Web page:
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I don't guarantee any accuracy, but since I am taking the week off and I have time to respond ...

Unfortunately, the minimum initial investment for the fund is 25K. That goes for an IRA fund too. Being that there is a 2K limit on your contribution, how does this work? Does the remaining 23K get diverted into some other non-IRA account?

Actually, it means you will not be able to hold that fund inside your Roth IRA account at Vanguard. You would need to choose a fund that has a minimum of $2,000 or less (assuming you can fund your Roth IRA with $2,000, which I don't think you can--see later), such as the Vanguard 500 Fund (VFINX, $1,000 minimum within a Roth IRA) or the Vanguard Total Stock Market Fund (VTSMX, $1,000 minimum inside the Roth IRA).

I am not 100% positive, but I am fairly certain that, when considering minimums to open an account, the Roth IRA investments have to stand on their own, separate from whatever is invested in other types of accounts (such as regular (taxable) accounts), so, no, you cannot invest $23K in a regular account and $2K in the Roth IRA to make the $25K minimum for that fund. You can verify this on the "Index Funds" board or by calling Vanguard directly.

The money inside a Roth IRA account could come from several sources, such as multiple years of contributions (no, you don't have to keep each year's Roth IRA contribution in a separate account) and conversions from a Traditional IRA (including conversions from "rollover IRAs" where 401(k) or 403(b) money from a previous employer was rolled into an IRA and then converted to Roth), so it is possible for some people to have $25K in their Roth IRA account.

I have no earned income on my name this entire year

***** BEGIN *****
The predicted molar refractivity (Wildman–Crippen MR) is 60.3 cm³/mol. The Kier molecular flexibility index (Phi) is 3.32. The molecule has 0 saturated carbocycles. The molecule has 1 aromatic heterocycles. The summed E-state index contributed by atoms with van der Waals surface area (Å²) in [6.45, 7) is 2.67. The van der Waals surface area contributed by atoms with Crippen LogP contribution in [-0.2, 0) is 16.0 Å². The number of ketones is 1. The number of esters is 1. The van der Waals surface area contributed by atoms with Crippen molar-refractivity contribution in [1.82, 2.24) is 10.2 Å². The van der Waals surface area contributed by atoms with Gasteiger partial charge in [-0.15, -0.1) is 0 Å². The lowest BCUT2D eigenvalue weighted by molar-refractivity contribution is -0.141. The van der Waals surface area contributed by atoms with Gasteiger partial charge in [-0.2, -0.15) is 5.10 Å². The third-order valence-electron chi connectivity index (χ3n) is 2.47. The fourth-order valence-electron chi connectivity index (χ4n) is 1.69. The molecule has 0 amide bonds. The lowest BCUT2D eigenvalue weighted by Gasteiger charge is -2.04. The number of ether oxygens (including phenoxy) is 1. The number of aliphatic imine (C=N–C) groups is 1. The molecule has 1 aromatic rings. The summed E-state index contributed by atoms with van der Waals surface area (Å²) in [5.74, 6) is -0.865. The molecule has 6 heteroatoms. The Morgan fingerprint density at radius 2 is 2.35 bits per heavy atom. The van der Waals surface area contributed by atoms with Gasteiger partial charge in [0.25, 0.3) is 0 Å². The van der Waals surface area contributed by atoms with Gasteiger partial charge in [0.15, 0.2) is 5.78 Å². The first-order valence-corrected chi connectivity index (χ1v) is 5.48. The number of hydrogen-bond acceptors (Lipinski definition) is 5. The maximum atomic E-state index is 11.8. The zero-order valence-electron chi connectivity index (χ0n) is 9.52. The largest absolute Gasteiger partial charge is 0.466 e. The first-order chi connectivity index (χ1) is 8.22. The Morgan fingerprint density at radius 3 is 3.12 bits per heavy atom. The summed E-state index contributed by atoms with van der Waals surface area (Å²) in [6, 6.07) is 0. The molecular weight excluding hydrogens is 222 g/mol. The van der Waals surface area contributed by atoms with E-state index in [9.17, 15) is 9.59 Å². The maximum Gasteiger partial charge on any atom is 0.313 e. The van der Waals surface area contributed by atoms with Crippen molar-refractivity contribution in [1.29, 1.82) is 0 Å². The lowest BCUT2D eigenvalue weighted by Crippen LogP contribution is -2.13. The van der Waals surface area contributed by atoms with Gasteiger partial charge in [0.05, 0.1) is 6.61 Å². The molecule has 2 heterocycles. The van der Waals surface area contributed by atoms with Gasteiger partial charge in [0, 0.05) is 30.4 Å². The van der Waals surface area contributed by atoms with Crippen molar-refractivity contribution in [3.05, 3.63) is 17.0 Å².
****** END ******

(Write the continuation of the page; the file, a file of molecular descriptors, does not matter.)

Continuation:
To be able to make your Year 2001 Roth IRA contribution, you must qualify based on your calendar year 2001 earned income. If you have no earned income in calendar year 2001, you cannot make a Roth IRA contribution unless you are married, filing jointly, and your spouse has enough earned income in year 2001 without hitting the AGI limit.

I am assuming you are a calendar year tax person--if your taxes are based on a fiscal year that is different from the calendar year, I don't know if you have to qualify based on the calendar year or based on your fiscal year. Almost all individual filers are calendar year filers.

By the way, even though the Tax Year 2001 Roth IRA can be funded any time from January 1, 2001 through April 15, 2002, a calendar year filer must qualify based on earned income and AGI limits for January 1, 2001 through December 31, 2001--those extra 3.5 months to contribute to a Roth IRA do not give you more time to qualify for for making contributions.

What will happen to the account if I try to set it up? Will I be rejected?

Vanguard might not know that you don't qualify (their web site covers the qualifications, but they don't have access to your tax filings), but the IRS would probably become ... let's say ... concerned--the IRS gets both your tax filings (such as W-2 statements and self-employment filings showing earned income) and a statement from your Roth IRA custodian showing what tax year your contributions are for and the amount of the contributions. The IRS will charge you 6%/yr for having unqualified money in a Roth IRA until that money is removed. Overall, you would be better to invest in a tax efficient mutual fund in a regular (taxable) account than trying to fool the IRS.
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